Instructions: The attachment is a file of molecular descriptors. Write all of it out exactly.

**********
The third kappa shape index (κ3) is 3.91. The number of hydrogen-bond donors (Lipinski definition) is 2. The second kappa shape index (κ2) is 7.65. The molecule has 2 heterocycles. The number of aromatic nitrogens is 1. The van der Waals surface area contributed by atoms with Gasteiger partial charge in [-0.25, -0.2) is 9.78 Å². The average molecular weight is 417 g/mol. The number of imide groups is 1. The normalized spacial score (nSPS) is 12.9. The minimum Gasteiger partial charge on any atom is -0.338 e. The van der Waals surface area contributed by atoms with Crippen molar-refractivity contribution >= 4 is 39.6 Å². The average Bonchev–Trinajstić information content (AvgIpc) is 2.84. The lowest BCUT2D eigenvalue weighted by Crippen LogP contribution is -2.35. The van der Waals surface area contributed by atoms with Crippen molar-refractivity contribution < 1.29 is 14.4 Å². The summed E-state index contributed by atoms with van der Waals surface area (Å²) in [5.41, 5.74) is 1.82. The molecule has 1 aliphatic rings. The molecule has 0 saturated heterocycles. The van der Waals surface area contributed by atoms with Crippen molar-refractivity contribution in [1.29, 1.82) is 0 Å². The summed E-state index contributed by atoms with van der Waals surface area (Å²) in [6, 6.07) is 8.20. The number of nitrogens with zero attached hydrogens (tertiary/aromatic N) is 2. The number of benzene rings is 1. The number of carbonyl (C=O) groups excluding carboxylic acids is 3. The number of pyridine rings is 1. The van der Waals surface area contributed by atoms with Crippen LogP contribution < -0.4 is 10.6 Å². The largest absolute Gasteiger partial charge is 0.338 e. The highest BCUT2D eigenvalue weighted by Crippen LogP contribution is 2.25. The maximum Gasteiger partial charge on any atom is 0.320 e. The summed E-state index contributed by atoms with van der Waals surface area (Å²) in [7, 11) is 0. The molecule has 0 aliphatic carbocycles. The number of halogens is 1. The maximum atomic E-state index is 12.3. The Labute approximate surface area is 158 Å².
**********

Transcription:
The third kappa shape index (κ3) is 3.91. The number of hydrogen-bond donors (Lipinski definition) is 2. The second kappa shape index (κ2) is 7.65. The molecule has 2 heterocycles. The number of aromatic nitrogens is 1. The van der Waals surface area contributed by atoms with Gasteiger partial charge in [-0.25, -0.2) is 9.78 Å². The average molecular weight is 417 g/mol. The number of imide groups is 1. The normalized spacial score (nSPS) is 12.9. The minimum Gasteiger partial charge on any atom is -0.338 e. The van der Waals surface area contributed by atoms with Crippen molar-refractivity contribution >= 4 is 39.6 Å². The average Bonchev–Trinajstić information content (AvgIpc) is 2.84. The lowest BCUT2D eigenvalue weighted by Crippen LogP contribution is -2.35. The van der Waals surface area contributed by atoms with Crippen molar-refractivity contribution < 1.29 is 14.4 Å². The summed E-state index contributed by atoms with van der Waals surface area (Å²) in [5.41, 5.74) is 1.82. The molecule has 1 aliphatic rings. The molecule has 0 saturated heterocycles. The van der Waals surface area contributed by atoms with Crippen molar-refractivity contribution in [1.29, 1.82) is 0 Å². The summed E-state index contributed by atoms with van der Waals surface area (Å²) in [6, 6.07) is 8.20. The number of nitrogens with zero attached hydrogens (tertiary/aromatic N) is 2. The number of benzene rings is 1. The number of carbonyl (C=O) groups excluding carboxylic acids is 3. The number of pyridine rings is 1. The van der Waals surface area contributed by atoms with Crippen LogP contribution < -0.4 is 10.6 Å². The largest absolute Gasteiger partial charge is 0.338 e. The highest BCUT2D eigenvalue weighted by Crippen LogP contribution is 2.25. The maximum Gasteiger partial charge on any atom is 0.320 e. The summed E-state index contributed by atoms with van der Waals surface area (Å²) in [7, 11) is 0. The molecule has 0 aliphatic carbocycles. The number of halogens is 1. The maximum atomic E-state index is 12.3. The Labute approximate surface area is 158 Å².